The master bedroom is the one room that’s truly all yours, which means it’s a great place to let your imagination run wild. A big-screen TV? Why not. Speakers over the bed? Makes sense. Maybe his and hers remotes on each nightstand? Good idea. Above all, your bedroom should be a reflection of your personality, your pastimes and your passions, and electronic systems can help you create that unique space. A lighting system, for example, can evoke an environment that’s perfect for curling up with a thick, juicy novel or watching one of your favorite action movies. A whole-house music system, meanwhile, can feed you the morning news as you get dressed for work and sing you to sleep when you’re ready to call it a day.
There’s nothing better than watching TV in bed. The problem in some master bedrooms is that the technology can clash terribly with the decor. Conceal and reveal is the name of the game in a master bedroom. Adding an entertainment cabinet that suits the style of your bedroom is one solution. Just make sure the cabinet has doors that you can close to hide the equipment when it’s not being used. Another option is utilizing a cabinet for the TV only and stashing the DVD player, A/V receiver and other components in a closet. Ideally, the closet should hold nothing more than the gear—no clothes or linens, for example. A home systems installer can fish the appropriate wiring from the equipment to the back of the TV. If there’s no available closet space in the master bedroom, look in other rooms. As long as your installer can get the wire where it needs to be, the equipment can go just about anywhere.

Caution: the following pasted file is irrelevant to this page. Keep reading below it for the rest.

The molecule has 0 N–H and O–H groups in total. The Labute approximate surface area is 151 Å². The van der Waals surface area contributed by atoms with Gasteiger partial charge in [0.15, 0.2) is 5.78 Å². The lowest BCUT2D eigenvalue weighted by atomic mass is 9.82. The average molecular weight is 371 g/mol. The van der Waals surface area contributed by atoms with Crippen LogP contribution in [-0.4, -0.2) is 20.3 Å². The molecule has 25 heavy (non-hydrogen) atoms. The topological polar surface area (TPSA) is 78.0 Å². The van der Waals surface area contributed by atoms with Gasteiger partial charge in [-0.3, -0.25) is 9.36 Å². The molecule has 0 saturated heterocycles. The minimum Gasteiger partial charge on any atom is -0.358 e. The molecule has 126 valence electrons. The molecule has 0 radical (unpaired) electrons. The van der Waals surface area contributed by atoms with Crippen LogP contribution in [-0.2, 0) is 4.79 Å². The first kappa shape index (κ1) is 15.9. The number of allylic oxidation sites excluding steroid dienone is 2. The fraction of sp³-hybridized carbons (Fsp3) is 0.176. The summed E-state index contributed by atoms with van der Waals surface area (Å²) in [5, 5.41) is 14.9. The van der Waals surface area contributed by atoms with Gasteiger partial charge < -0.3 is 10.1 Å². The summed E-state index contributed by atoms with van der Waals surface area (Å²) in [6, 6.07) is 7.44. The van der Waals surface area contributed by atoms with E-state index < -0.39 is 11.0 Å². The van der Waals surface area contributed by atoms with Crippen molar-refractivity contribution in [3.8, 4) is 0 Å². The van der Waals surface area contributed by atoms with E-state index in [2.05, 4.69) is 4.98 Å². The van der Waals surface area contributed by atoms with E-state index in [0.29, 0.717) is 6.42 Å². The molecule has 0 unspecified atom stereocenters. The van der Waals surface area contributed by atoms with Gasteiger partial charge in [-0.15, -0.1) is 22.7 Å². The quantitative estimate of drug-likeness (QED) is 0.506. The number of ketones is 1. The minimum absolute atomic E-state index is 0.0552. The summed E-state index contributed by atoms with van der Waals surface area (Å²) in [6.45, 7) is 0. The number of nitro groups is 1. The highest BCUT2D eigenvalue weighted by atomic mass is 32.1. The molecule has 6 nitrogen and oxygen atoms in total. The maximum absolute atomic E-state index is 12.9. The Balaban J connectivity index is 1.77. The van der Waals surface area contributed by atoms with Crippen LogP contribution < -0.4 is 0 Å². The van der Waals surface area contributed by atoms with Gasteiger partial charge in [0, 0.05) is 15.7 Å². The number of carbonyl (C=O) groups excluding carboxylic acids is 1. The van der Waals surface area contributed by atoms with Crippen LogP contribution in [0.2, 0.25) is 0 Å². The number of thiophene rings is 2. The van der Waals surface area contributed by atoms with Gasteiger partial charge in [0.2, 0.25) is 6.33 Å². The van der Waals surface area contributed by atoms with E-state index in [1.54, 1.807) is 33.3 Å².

A flat-panel LCD or plasma TV can also help downplay the appearance of technology in a master bedroom. The appearance of the screen itself can be improved by putting a frame around it or covering the blank screen with a piece of art. The top of the frame can hold a perfectly sized canvas that unfurls when you press a button on your remote control. When you’re relaxing, you can enjoy a beautiful painting; then, when you’re ready to watch TV, the canvas can lift to reveal the screen.
An RF Remote Control
Of course, you’ll need a special kind of remote control to operate audio and video equipment from afar and through cabinet doors. Radio Frequency (RF)-based remote controls are made just for that purpose. Unlike an infrared remote (IR) control, which has to be aimed directly at the equipment, an RF remote can get its commands to the gear no matter where the device is pointed. In fact, it’ll even work when it’s tucked under the blankets.
The master bedroom is the last place you want to be fiddling around with buttons, so look for a remote that can be programmed with macros. A macro is a string of commands that can be launched from a single button. For example, a macro button labeled movie could sequentially turn on the TV, the DVD player and the A/V receiver. When you’d rather watch TV, a different macro could display a list of your five favorite channels, while another macro could do the same for your spouse. When you’re ready to sleep, a bedtime button could turn everything off, including the lights.
Lighting Control System